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Clin Exp Emerg Med > Volume 6(4); 2019 > Article
Sohn, Jang, Park, Lee, Cho, Park, Chung, and Kim: Validation of quick sequential organ failure assessment score for poor outcome prediction among emergency department patients with suspected infection

Abstract

Objective

The quick sequential organ failure assessment (qSOFA) score, which includes mentation, systolic blood pressure, and respiratory rate, was developed to identify serious sepsis in out-of-hospital or emergency department (ED) settings. We evaluated the ability of the qSOFA score to predict poor outcome in South Korean ED patients with suspected infection.

Methods

The qSOFA score was calculated for adult ED patients with suspected infection. Patients who received intravenous or oral antibiotics in the ED were considered to have infection. In-hospital mortality rate, admission rate, intensive care unit (ICU) admission rate, length of hospital stay (LOS), and lactate levels were compared between the qSOFA score groups. Receiver operating characteristic curves and area under the receiver operating characteristic curve values for in-hospital mortality were calculated according to qSOFA cut-off points and lactate levels.

Results

Of 2,698 patients, in-hospital mortality occurred in 134 (5.0%). The mortality rate increased with increasing qSOFA score (2.2%, 6.4%, 17.5%, and 42.4% for qSOFA scores 0, 1, 2, and 3, respectively, P<0.001). The admission rate, ICU admission rate, LOS, and lactate level also increased with increasing qSOFA score (all P<0.001). The area under the receiver operating characteristic curve values for predicting in-hospital mortality associated with qSOFA score, lactate ≥2 mmol/L, and lactate ≥4 mmol/L were 0.719 (95% confidence interval [CI], 0.670 to 0.768), 0.657 (95% CI, 0.603 to 0.710), and 0.632 (95% CI, 0.571 to 0.693), respectively.

Conclusion

Patients with a higher qSOFA score had higher admission, ICU admission, and in-hospital mortality rates, longer LOS, and higher lactate level. The qSOFA score showed better performance for predicting poor outcome than lactate level.

INTRODUCTION

In 2016, an international task force convened by the Society of Critical Care Medicine and the European Society of Intensive Care Medicine newly defined sepsis as life-threatening organ dysfunction caused by a dysregulated host response to infection, and strongly recommended administration of antibiotics within 1 hour after recognition of sepsis [1]. Mortality increases with delayed antimicrobial treatment [2].
The sequential organ failure assessment (SOFA) score has been used to determine the extent of a person’s organ function or rate of failure [1]. However, since the SOFA requires laboratory results that take time, it is not adequate for out-of-hospital or emergency department (ED) use. For these purposes, the quick sequential organ failure assessment (qSOFA) was developed in 2016 [1]. The qSOFA includes altered mentation, systolic blood pressure of 100 mmHg or less, and respiratory rate of 22/min or greater. Each criterion is assigned 1 point, and organ dysfunction is suspected for scores of 2 and higher. The qSOFA can be calculated rapidly in the ED without need for laboratory or advanced testing, which makes it useful in emergency settings.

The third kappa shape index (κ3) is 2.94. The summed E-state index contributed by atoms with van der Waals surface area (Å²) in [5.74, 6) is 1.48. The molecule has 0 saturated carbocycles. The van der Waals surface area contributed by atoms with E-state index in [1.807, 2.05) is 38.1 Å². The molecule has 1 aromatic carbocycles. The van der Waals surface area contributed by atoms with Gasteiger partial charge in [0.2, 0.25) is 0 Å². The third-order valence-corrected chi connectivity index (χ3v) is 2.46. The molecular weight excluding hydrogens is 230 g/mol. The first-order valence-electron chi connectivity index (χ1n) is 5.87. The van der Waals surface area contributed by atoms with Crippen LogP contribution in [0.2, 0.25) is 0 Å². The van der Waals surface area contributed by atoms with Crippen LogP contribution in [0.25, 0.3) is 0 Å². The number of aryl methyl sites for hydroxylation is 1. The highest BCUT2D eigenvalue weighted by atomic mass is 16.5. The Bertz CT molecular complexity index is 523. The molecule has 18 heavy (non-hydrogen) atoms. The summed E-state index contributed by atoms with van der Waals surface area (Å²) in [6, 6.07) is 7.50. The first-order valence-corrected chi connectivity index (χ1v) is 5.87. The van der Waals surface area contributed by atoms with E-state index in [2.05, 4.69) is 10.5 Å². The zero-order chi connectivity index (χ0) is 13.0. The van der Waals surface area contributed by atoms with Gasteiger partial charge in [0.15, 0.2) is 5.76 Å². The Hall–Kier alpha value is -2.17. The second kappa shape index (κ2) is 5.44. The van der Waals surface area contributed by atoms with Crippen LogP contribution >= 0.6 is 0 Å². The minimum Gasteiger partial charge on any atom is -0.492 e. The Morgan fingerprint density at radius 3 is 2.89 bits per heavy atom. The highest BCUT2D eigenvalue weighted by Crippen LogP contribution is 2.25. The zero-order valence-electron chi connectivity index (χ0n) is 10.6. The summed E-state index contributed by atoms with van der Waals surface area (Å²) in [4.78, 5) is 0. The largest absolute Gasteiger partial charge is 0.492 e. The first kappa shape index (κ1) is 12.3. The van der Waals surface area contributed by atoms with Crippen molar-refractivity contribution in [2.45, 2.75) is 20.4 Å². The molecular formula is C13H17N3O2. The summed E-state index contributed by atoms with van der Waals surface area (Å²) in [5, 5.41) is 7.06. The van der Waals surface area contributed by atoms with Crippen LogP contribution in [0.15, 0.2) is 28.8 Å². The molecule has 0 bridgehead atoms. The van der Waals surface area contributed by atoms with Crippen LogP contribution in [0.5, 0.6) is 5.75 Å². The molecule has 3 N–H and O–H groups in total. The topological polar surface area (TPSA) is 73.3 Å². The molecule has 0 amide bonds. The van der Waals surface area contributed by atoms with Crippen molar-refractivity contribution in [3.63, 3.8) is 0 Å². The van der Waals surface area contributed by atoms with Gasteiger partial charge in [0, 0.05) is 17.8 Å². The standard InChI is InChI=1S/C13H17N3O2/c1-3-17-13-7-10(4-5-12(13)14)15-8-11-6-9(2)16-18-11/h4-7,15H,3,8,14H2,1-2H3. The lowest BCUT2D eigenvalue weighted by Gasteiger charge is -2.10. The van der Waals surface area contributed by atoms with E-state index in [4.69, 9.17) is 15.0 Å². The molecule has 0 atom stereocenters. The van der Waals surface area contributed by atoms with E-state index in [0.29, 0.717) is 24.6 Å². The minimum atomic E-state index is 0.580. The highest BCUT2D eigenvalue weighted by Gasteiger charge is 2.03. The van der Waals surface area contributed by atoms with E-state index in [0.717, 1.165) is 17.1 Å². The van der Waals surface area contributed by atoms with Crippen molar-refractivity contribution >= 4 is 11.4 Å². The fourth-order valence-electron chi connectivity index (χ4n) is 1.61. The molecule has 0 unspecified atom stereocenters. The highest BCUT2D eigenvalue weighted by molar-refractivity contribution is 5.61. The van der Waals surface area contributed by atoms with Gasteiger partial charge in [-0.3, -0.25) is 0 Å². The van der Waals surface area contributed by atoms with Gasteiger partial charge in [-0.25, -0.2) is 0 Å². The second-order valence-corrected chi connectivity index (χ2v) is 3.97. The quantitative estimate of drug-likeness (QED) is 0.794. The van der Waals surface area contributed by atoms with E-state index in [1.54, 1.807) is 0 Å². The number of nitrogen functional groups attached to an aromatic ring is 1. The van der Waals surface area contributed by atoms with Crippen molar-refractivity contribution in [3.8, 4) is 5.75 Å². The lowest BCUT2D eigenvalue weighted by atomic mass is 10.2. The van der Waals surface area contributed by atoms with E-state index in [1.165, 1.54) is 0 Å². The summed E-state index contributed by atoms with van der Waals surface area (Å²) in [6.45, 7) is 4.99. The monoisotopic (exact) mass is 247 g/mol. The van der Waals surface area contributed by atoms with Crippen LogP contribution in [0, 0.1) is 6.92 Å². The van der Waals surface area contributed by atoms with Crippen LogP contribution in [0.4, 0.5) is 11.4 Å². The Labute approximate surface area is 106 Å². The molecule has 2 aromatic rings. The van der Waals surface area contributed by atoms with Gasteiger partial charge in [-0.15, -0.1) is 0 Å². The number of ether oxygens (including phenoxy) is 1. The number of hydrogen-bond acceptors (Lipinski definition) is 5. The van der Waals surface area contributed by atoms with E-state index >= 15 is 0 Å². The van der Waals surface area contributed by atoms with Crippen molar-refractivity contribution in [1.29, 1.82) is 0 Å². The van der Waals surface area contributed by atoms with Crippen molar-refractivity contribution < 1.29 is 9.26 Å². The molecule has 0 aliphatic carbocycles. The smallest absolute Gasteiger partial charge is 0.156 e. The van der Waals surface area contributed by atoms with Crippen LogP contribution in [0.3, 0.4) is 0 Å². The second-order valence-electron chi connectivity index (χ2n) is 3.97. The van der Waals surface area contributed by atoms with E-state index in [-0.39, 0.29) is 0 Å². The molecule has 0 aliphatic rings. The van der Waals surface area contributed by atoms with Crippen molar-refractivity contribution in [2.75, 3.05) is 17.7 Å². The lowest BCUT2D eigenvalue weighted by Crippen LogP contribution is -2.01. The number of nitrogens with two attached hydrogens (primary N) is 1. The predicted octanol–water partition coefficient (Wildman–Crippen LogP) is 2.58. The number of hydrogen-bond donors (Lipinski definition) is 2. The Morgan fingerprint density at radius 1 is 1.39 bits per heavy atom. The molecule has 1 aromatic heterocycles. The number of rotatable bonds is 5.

Since most unstable patients, including those with sepsis, come through the emergency department, it is important for the emergency physician to recognize these patients as soon as possible and start resuscitation. Faster recognition of sepsis leads to faster administration of antibiotics, which lowers patient mortality. A highly sensitive prediction tool can be helpful for early recognition and early resuscitation. To date, a variety of tools have been introduced and studied to predict outcomes, including the qSOFA score. However, there are still controversial results for the qSOFA score as a screening tool.
Recently, studies were performed in the US and Europe to determine the association between qSOFA scores and poor outcomes in patients with and without suspected infection in the ED [3,4]. Based on these studies, we aimed to validate the ability of the qSOFA score to predict poor outcome of patients with suspected infection in the ED setting in South Korea.

METHODS

Study design and setting

This was a retrospective study at one urban emergency medical center in Seoul, Korea from January to December 2016. This study included adult patients (>18 years) who presented to the ED with suspicion of infection, and for whom qSOFA score could be calculated. Electronic medical records and National Emergency Department Information System (NEDIS) data were reviewed for this period. The institutional review board of the Soonchunhyang University Seoul Hospital approved this study (2018-07-002). The requirement for informed consent was waived due to retrospective nature of the study.

NEDIS data and triage

NEDIS data include patient visit date, chief complaint, initial vital signs, reason for ED visit (illness-related or injury-related), mental status, method of transportation to the hospital, triage level, etc. NEDIS data is collected for all patients at the time of presentation to the ED, and triage by the Korean Triage and Acuity Scale (KTAS) occurs as soon as possible. The KTAS is a triage scale that was developed in Korea to recognize patients’ severity [5]. It includes simple history taking, vital signs (blood pressure, pulse rate, respiratory rate, temperature, and oxygen saturation) and mental status, as determined by a nurse who has completed a KTAS course and who has at least 1-year experience working in an ED. Ambulatory patients enter a triage room to collect triage data before entering the ED. Patients in serious condition who cannot ambulate come directly into the ED, and triage data is collected within a few minutes of patient arrival.

Patient selection